BY ROB HULSMAN
Nil By Mouth is an ugly film about ugly people with ugly lives. The reason it’s getting so much “buzz” is that it’s Gary Oldman’s foray into writing and directing.
Which doesn’t change the fact that it’s dark, slow-moving and over all resembles the work of a first year film student. The likable and very talented actor should definitely not quit his day job.
Nil By Mouth plods over subjects such as drugs, alcohol, and spousal abuse, never offering any real insight into any of them. The characters go through the motions of their lives, but there is never a sense of any motivation or substance behind them.
The film is centered around main character Raymond, played by Ray Winstone. Rockers may recognize Winstone from Quadrophenia, but just barely. The man is a barrel of a gorilla awash in excess. He spends his nights trolling strip clubs, snorting and drinking his way into a blind state of rage, stumbling home like a dry powderkeg. His poor wife Valerie (Kathy Burke) endures his callous attitude and stinking cronies. Head down and quiet, like a shell-shocked vet, Valerie steers clear of any form of provocation that could set Raymond off. Valerie also has Billy (Charlie Creed-Miles) to contend with. Billy is Valerie’s drug addicted brother who slowly deteriorates as the film drags on.
Note the words slow and drags.
All 128 minutes of Nil By Mouth feel more like 256 minutes. The film’s jittery “documentary” camera style that fades in and out of focus whilst swinging erratically from one character to another doesn’t help matters. Not to mention, they should have popped for a few more lights so that if a viewer became somehow interested in the film, he might actually be able to see it.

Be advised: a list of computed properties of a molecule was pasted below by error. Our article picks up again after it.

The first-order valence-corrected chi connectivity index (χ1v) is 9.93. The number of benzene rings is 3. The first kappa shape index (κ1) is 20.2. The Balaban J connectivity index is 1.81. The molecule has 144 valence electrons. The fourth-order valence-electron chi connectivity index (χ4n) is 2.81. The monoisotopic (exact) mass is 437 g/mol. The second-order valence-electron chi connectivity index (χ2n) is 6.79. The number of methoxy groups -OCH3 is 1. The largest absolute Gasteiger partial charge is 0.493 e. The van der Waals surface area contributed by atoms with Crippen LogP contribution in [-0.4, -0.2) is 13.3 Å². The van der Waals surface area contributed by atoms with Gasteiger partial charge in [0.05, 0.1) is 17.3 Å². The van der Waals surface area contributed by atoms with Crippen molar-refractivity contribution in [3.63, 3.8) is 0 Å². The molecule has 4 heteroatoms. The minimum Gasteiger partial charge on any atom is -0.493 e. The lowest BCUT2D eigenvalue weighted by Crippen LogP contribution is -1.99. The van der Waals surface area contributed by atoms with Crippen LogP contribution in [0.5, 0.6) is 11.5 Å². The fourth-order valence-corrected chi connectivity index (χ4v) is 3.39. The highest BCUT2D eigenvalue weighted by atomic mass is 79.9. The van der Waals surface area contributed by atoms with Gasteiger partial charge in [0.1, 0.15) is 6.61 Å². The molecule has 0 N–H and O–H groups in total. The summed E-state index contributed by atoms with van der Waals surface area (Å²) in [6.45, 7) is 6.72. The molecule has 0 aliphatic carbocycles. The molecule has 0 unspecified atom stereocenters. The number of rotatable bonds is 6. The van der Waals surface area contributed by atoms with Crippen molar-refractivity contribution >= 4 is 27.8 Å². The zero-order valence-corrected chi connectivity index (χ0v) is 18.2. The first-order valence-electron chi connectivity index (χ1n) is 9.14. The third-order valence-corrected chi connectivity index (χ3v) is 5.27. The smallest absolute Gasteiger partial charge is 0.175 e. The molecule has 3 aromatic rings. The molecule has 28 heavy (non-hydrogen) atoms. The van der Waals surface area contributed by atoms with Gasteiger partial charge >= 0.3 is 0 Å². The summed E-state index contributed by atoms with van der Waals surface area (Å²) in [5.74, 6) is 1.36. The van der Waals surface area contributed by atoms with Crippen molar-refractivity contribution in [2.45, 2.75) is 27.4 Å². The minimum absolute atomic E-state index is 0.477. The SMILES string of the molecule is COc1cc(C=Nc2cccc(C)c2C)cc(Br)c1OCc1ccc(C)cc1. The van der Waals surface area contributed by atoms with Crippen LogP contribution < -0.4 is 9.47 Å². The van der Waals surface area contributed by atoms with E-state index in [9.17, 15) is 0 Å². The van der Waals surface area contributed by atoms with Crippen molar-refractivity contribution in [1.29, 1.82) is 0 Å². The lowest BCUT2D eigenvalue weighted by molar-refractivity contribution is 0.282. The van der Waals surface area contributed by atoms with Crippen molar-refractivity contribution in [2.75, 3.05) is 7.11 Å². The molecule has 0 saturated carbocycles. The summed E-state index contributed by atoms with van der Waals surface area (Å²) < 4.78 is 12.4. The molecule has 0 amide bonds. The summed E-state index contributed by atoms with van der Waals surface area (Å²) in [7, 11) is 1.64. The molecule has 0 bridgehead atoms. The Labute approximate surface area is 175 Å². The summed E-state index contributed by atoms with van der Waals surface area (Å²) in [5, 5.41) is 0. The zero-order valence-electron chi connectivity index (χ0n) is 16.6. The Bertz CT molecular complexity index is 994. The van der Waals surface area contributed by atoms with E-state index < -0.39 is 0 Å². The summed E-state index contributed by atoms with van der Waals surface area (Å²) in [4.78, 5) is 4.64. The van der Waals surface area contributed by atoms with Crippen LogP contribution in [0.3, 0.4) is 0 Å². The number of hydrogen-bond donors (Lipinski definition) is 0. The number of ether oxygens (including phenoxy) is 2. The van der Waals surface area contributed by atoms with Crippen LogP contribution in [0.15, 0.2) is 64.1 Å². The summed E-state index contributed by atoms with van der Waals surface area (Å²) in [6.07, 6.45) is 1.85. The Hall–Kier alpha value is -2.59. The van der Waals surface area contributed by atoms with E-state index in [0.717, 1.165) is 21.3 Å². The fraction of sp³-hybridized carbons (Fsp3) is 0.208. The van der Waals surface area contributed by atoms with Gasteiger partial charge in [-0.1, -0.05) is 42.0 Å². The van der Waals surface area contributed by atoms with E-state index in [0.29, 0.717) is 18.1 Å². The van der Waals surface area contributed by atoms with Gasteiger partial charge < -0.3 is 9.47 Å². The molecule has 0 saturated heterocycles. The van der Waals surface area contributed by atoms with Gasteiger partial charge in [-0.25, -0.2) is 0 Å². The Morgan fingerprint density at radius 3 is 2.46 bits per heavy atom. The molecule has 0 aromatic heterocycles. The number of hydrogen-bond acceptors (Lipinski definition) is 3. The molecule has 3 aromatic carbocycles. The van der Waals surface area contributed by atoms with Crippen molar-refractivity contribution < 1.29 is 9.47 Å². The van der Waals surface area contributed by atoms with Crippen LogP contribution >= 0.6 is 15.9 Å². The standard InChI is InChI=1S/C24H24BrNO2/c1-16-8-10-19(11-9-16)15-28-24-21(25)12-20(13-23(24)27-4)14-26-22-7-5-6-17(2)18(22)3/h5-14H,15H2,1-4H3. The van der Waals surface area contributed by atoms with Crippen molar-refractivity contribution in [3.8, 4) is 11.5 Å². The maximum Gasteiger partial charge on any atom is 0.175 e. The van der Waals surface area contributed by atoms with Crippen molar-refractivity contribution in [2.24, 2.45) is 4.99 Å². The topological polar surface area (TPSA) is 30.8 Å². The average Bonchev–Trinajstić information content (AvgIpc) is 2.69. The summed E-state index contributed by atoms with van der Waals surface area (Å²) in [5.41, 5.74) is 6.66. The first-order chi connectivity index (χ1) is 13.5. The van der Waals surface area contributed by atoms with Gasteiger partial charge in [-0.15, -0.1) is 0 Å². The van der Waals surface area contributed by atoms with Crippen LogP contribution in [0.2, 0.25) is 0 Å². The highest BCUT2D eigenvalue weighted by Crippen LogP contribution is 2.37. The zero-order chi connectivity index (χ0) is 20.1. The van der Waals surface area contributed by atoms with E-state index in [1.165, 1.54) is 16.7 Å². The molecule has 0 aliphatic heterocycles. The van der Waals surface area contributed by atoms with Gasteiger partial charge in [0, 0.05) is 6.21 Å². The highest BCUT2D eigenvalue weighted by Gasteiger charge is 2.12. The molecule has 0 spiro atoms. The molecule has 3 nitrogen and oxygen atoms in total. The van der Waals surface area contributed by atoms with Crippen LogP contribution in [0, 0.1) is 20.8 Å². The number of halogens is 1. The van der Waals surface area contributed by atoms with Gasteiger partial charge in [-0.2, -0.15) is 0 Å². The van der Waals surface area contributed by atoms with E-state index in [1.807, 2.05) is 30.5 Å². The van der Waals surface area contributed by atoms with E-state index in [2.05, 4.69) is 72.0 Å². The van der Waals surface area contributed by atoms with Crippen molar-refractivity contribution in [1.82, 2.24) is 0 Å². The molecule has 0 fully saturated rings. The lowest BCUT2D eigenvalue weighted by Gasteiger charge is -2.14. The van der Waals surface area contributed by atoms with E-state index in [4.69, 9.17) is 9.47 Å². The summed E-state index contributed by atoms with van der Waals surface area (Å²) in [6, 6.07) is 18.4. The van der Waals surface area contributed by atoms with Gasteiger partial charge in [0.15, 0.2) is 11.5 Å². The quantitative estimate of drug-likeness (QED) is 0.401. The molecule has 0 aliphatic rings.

This is not to say that the entire film is a waste. The cast puts up a formidable struggle in the midst of bad direction and writing, somehow squeezing a few poignant moments out of the movie. The scene in which Billy and Valerie’s mom Janet, played by non-actress Laila Morse in a stunning debut, drives Billy to a drug dealer is quite intense. The look on Morse’s face of curious horror as she allows Billy to shoot up in the car is priceless. Janet’s firmly grounded sense of reality is what holds the half-glued family together. Janet lives with her mom Kath (Edna Dore), an elderly woman who just observes disappointedly as her family spirals into violence and substance abuse.
Winstone also checks in with quite a vicious performance. His Ray careens through life, pint in one hand, feeling up strippers with the other. Ray is the categorical alpha male amongst his yes man pack of “friends.” His temper is untamed and he will turn on someone faster than a pet raccoon. Ray’s cocaine-fueled rage bubbles over onto everyone around him, but never quite makes it with the audience. Why is Ray angry? What caused this sort of decline in his life? These questions, along with many others regarding character motivation are left unanswered. Instead, we only glean thin slices of Ray’s life, leaving large portions untouched and wanting. The film hovers over pointless stories passed in bars, but never gives the viewer a peek behind the character’s mental curtain. This makes most of the more desperate scenes unsatisfying and ultimately makes the viewer not care what happens to any of the film’s characters.
Oldman’s stated goal was to make a movie about ordinary people in modern London. The problem is, these people are TOO ordinary. A movie that is this low-key must have some hefty, clever dialogue to lift it above everyday life-Nil By Mouth does not. The movie does however deserve a Golden Mamet for the number of swear words, but the overwhelming use of them nullifies their impact.
Not to give away the conclusion, but when a satisfying end does seem at hand, the film drags past this point. This anti-climactic (even by this film’s standards) ending just adds insult to injury. To make matters worse, Eric Clapton scored Nil By Mouth with his usual lily-white “blues,” somehow rendering an already pointless film even more shallow.
It would seem that Oldman’s ultimate point is that family is what matters most and is who will always be there for you. Unfortunately, this message is so muddied by unlikable, shallow characters and bad writing and direction, it just doesn’t cut. The film is unsatisfying and for the most part unremarkable. Now what is Oldman ACTING in next?